Why does the relation of theology to social sciences look somewhat unpromising and surprising? Is this relationship about two parties which could never become each others’ better halves? On an individual level there is engagement with the other called theology or social sciences. Experts of both fields outstandingly cooperate with each other -- yet it is unusual or exceptional that theology and social science live under the same conditions of one single department. Could Richard Roberts be right when he talks about a ‘natural progression from the mentalité of the once all-knowing theologian to that of the ambitious contemporary social scientist who aims not merely at comprehensive interpretation of human life-worlds, but also to promote the emancipator role of social science as itself the agent of enlightened modernity’(2005:370)? And consequently, do theologians really occupy a ‘shrunken and marginalized residual territory’? Is there a competition between these parties, a game of practicing superiority? Or even worse, in the present academic, consume- and instant-production-driven academic system, are they made into each others’ competitors for the same financial resources? Can social sciences ever mean more than raw material, and orientative data for theologians? Can theology ever mean more than interesting or boring ethnographic data for social sciences? Is there interdisciplinarity among these without mockery? (Joel Robbins elaborates more on this type of mockery in his article ‘Anthropology and Theology: An Awkward Relationship?) I wish I could solve the theology-social sciences puzzle. At least there are people who start talking about the existence of the puzzle.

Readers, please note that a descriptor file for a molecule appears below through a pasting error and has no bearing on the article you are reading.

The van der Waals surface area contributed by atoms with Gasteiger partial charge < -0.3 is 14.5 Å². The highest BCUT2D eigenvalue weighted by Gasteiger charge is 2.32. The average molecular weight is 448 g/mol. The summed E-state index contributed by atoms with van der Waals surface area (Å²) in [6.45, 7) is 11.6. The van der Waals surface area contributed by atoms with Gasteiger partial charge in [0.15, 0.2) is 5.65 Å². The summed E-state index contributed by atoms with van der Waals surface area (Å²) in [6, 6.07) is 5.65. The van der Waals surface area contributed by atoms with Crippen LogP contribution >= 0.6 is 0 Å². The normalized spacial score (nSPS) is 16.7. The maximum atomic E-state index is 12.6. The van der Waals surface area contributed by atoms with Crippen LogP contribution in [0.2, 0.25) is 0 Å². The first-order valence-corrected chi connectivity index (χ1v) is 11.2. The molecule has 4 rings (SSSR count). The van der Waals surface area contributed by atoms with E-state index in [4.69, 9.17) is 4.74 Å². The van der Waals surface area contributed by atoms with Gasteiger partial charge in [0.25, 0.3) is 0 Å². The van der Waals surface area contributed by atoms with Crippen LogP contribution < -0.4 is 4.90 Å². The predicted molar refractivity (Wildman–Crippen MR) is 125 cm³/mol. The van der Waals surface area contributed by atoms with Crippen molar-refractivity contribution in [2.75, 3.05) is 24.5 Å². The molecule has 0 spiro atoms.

The experience of working together with social scientists researching diverse manifestations of Christianity as ethnographic topics, I see that a thorough engagement with theologians on clarifying homonym concepts may contribute to a deeper understanding of the human behavior. The same experience teaches me that social sciences may prompt theology to ask questions according to different logical patterns than the ones appropriated. The same experiences convinced me that there is no value-free research in social sciences either, especially not when researching that, which we with a common agreement and tolerance call ‘religion’.
The recent work experiences made me underline my initial attitude with which I have started the work at this institute: we all, theologians and social scientists, are committed to the explanation of human behavior; this is the utmost beautiful hermeneutical exercise one can ever be given. Who knows, recognizing the existence of the hermeneutical task may help us getting further with solving the puzzle. Instead of analyzing the differences from common, well learned and petrified frameworks, it might be more helpful to look at this fundamental similarity from a different perspective. For doing that we do need collegiality. Collegiality means that we do dare to symbolically and literally read, interpret, and view together. (Think of the etymology of our word ‘colleague’ – those who read together!) Collegiality also means that we do dare to come closer to each other, theologians and social sciences; and that those who may decide about that dare to create institutional interdisciplinarity as well -- and that all not only for the sake of coffee cups.